Lots of motorcycles now come with the full complement of adjusters on their suspension. However, even the most basic bike will let you, at the very least, adjust the rear preload. Let’s take a look at how you can set your bike’s suspension sag to get the most out of their damping capabilities.

Why Is My Suspension So Stiff?

Adjusting Motorcycle Suspension

Proper sag is important for two reasons. First, a suspension unit needs a certain amount of room within its travel to work properly. If you have too little sag, your bike will be prone to “topping out” the suspension as it extends to its limit. Similarly, too much sag could allow you to experience the unpleasant jolt of “bottoming out.” Second, once your sag is set, you will be able to ascertain whether or not your suspenders’ spring rate is correct for your weight and size.

How To Set Suspension Sag

The measurement is the same whether the fork is inverted or right-side up. Starting at the wiper, measure to a fixed spot like the bottom of the triple clamp or axle clamp.

Your bike’s sag is broken into two categories: “static sag,” the distance your bike compresses its suspension from fully extended when you and your riding gear are aboard, and “free sag,” the distance your bike settles from full extension under its own weight. Using the algebra you suffered through in high school and an equation popularized by Race Tech founder Paul Thede, you’ll be able to determine whether you need to increase or decrease your preload to reach the magic combination.

In order to measure the static sag, you’ll need two assistants. A metric tape measure will also make the calculations easier than a SAE one. Before you mount the bike, you’ll want to measure the suspension when it’s completely topped out. For the fork, lift on the grips until the front wheel begins to come off the ground. On traditional forks, measure from the stanchion wiper to the bottom of the triple clamp. Measure from the wiper to the top of the axle clamp on inverted forks. We will name this number L1 and write down the measurement.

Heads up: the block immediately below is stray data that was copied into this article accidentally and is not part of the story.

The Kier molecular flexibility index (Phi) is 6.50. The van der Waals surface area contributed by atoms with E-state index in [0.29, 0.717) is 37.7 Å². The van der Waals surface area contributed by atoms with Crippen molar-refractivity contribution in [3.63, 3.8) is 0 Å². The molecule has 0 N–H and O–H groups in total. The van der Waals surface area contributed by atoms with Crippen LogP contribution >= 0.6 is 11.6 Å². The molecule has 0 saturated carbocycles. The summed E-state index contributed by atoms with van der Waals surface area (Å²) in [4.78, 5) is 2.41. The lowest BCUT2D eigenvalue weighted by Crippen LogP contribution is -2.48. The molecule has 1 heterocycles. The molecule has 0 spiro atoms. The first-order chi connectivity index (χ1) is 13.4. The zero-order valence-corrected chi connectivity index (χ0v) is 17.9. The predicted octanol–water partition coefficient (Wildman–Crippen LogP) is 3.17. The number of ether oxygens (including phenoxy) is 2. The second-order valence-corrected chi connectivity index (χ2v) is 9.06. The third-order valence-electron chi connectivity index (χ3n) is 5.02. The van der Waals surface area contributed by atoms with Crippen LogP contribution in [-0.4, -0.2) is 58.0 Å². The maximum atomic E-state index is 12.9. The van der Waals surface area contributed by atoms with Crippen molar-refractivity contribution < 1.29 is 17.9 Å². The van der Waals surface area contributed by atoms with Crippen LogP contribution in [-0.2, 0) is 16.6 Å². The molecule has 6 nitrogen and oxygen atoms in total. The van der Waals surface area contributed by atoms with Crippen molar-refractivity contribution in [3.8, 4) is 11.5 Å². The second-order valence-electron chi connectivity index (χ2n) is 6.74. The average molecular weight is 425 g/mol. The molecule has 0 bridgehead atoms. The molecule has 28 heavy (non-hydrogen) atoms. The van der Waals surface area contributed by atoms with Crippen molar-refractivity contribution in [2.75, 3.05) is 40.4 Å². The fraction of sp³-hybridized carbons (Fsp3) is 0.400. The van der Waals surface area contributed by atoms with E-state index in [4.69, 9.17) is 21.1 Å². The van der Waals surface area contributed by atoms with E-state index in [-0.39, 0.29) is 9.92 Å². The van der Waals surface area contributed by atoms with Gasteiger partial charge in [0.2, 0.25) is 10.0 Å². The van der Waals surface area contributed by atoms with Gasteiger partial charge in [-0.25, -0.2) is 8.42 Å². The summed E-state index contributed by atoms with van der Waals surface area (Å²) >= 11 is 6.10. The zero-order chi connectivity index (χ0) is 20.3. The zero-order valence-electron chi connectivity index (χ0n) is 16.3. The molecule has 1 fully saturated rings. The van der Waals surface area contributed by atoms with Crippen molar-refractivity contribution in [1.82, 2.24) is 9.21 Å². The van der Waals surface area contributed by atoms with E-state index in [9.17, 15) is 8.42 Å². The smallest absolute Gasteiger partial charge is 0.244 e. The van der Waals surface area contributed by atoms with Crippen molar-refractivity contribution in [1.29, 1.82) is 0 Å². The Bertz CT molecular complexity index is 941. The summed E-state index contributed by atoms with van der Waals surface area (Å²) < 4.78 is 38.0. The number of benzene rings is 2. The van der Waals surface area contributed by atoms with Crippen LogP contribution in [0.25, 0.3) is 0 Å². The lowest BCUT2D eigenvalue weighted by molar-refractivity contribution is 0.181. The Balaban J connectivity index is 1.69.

Now, it’s time to do it while you’re on the bike. Have one of your assistants hold the bike from the rear while you get into your riding position. Your other assistant should push down on the fork and let it slowly rise up until it stops. The new measurement will be called L2. The front end should now be lifted and allowed to settle slowly down until it stops, forming measurement L3. Exactly in the middle of measurements L2 and L3 is the point the fork would want to live in a frictionless system. So, the average between the measurements would be (L2+L3)/2.

Armed with this information, you can determine the static sag by subtracting the average measurement calculated above from L1, or to write it out as an equation: static sag = L1-(L2+L3)/2. (Aren’t you glad you stayed awake in class that day?) Now that you’ve got this number, what does it mean?

How To Set Suspension Sag

The process is the same for the rear suspension, except that you need to measure to a spot directly above the axle.